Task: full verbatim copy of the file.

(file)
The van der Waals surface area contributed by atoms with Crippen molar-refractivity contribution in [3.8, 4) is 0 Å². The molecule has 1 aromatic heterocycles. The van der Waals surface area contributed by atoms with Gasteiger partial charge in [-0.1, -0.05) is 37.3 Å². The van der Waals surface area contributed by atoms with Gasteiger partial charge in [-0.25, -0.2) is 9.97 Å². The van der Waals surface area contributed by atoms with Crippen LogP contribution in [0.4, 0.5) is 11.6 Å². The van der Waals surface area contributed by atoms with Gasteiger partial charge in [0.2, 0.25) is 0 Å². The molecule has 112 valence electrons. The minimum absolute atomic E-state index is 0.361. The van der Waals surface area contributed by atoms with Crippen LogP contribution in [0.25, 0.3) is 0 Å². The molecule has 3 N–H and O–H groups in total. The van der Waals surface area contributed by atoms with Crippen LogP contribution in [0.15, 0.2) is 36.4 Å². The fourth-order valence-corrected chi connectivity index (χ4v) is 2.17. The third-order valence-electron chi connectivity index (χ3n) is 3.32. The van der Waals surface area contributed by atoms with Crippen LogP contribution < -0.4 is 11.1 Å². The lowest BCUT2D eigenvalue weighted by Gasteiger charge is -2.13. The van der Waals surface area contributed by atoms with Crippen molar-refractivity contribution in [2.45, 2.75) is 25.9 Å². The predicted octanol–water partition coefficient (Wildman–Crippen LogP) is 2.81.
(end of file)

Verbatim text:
The van der Waals surface area contributed by atoms with Crippen molar-refractivity contribution in [3.8, 4) is 0 Å². The molecule has 1 aromatic heterocycles. The van der Waals surface area contributed by atoms with Gasteiger partial charge in [-0.1, -0.05) is 37.3 Å². The van der Waals surface area contributed by atoms with Gasteiger partial charge in [-0.25, -0.2) is 9.97 Å². The van der Waals surface area contributed by atoms with Crippen LogP contribution in [0.4, 0.5) is 11.6 Å². The van der Waals surface area contributed by atoms with Gasteiger partial charge in [0.2, 0.25) is 0 Å². The molecule has 112 valence electrons. The minimum absolute atomic E-state index is 0.361. The van der Waals surface area contributed by atoms with Crippen LogP contribution in [0.25, 0.3) is 0 Å². The molecule has 3 N–H and O–H groups in total. The van der Waals surface area contributed by atoms with Crippen LogP contribution in [0.15, 0.2) is 36.4 Å². The fourth-order valence-corrected chi connectivity index (χ4v) is 2.17. The third-order valence-electron chi connectivity index (χ3n) is 3.32. The van der Waals surface area contributed by atoms with Crippen LogP contribution < -0.4 is 11.1 Å². The lowest BCUT2D eigenvalue weighted by Gasteiger charge is -2.13. The van der Waals surface area contributed by atoms with Crippen molar-refractivity contribution in [2.45, 2.75) is 25.9 Å². The predicted octanol–water partition coefficient (Wildman–Crippen LogP) is 2.81.